The threat that climate change and human activity poses to the world’s coral reefs was the focus of the winning entry in Hawaii’s first NASA Space Apps Challenge event.
CoralBeat won “Best Overall App” at the Honolulu competition, which was held at the Manoa Innovation Center from April 22-24. The diverse team included coders, scientists and science enthusiasts, and subject matter experts from NOAA and the Hawaii Institute of Marine Biology.
CoralBeat is an app focused on coral bleaching in Hawaii, with an interactive map that displays years of NASA satellite data depicting sea surface temperatures observed over the entire globe. An animation in the app shows how the ocean has warmed during the most recent El Niño event.
With CoralBeat, a user can zoom into a coastal region around Hawaii to see the areas most impacted by coral bleaching, and explore geo-referenced observations of impacted corals. Other interactive features include photos, videos and an interactive 3D reef scan.
“Hawaii, along with the rest of the world, has now experienced three global coral bleaching events, two of them in the last two years, 2014 and 2015,” said Ouida Meier of the Hawaii Institute of Marine Biology in a press release. “This year is predicted to be warm enough to cause corals to lose their algal partners and bleach yet again, and three years in a row of this stress will be devastating for most corals.”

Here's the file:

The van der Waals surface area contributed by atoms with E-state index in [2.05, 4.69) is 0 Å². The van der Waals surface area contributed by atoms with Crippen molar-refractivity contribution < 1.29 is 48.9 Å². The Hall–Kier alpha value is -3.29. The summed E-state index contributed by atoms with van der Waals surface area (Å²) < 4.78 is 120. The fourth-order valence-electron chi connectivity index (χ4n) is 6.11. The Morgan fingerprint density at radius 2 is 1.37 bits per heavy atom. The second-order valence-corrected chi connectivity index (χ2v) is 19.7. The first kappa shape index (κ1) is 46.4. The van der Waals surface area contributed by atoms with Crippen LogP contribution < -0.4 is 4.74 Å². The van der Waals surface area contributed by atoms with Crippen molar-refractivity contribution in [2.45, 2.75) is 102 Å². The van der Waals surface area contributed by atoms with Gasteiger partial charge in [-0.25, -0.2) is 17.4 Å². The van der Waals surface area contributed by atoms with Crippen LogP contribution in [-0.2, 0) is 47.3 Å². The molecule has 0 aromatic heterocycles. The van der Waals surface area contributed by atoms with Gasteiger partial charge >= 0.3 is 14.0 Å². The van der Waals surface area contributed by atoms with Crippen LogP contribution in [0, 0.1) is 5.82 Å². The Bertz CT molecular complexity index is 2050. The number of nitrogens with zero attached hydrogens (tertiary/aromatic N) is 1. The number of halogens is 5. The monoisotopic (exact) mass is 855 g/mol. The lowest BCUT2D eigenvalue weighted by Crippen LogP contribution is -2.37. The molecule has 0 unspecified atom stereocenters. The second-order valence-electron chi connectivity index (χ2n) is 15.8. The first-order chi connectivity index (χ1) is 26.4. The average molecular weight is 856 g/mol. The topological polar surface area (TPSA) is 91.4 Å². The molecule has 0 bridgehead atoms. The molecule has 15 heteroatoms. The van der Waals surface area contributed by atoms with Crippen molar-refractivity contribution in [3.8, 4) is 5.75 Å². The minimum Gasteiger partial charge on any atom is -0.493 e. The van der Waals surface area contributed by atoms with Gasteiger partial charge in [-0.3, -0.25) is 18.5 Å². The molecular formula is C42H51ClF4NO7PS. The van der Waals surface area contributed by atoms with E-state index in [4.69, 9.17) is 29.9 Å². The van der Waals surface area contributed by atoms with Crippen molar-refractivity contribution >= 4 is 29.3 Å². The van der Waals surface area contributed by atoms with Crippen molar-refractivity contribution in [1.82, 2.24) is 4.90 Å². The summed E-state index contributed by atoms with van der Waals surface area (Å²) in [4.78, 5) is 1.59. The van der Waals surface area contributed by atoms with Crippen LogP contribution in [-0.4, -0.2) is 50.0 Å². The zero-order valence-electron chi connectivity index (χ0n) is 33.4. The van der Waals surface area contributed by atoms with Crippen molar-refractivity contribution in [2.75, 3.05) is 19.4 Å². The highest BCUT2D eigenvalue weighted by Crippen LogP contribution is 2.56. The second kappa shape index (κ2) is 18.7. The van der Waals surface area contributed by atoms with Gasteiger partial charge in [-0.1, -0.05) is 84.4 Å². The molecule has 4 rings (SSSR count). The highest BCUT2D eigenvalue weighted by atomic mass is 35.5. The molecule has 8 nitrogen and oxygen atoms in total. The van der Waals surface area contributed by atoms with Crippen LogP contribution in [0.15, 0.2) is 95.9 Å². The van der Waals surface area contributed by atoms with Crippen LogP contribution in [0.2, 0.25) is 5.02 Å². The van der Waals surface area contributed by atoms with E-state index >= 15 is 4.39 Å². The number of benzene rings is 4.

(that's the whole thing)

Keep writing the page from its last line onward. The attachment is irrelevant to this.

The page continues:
“Right now, in fact, the Great Barrier Reef in Australia is experiencing massive coral bleaching and mortality – the worst they’ve ever experienced in recorded history,” Meier added.
In addition to Meier, the CoralBeat team included McKay Davis, Noah Pomeroy, Yukio Yamamoto, Brad Baris, Karen Tanigawa, Melanie Abecassis, Russell Vea, Trung Lam, and Burt Lum.
The NASA Apps Challenge, now in its fifth year, provides an opportunity for citizens to get involved in serving their community by using technology and science data to create new, innovative applications and platforms. Last year, over 14,000 participants around the world developed nearly 1,000 projects leveraging data from NASA.
Participants gathered at the Manoa Innovation Center to use their diverse expertise and imagination to create innovative projects. The 2016 challenge categories included Technology, Aeronautics, Space Station, Solar System, Earth Live and Journey to Mars. Local projects can then be submitted to a global panel of judges to compete for several awards and win an invitation to NASA to attend a rocket launch.
For more information on the Honolulu event, visit:
For more information about the national initiative, visit:
For information on the Coral Beat entry: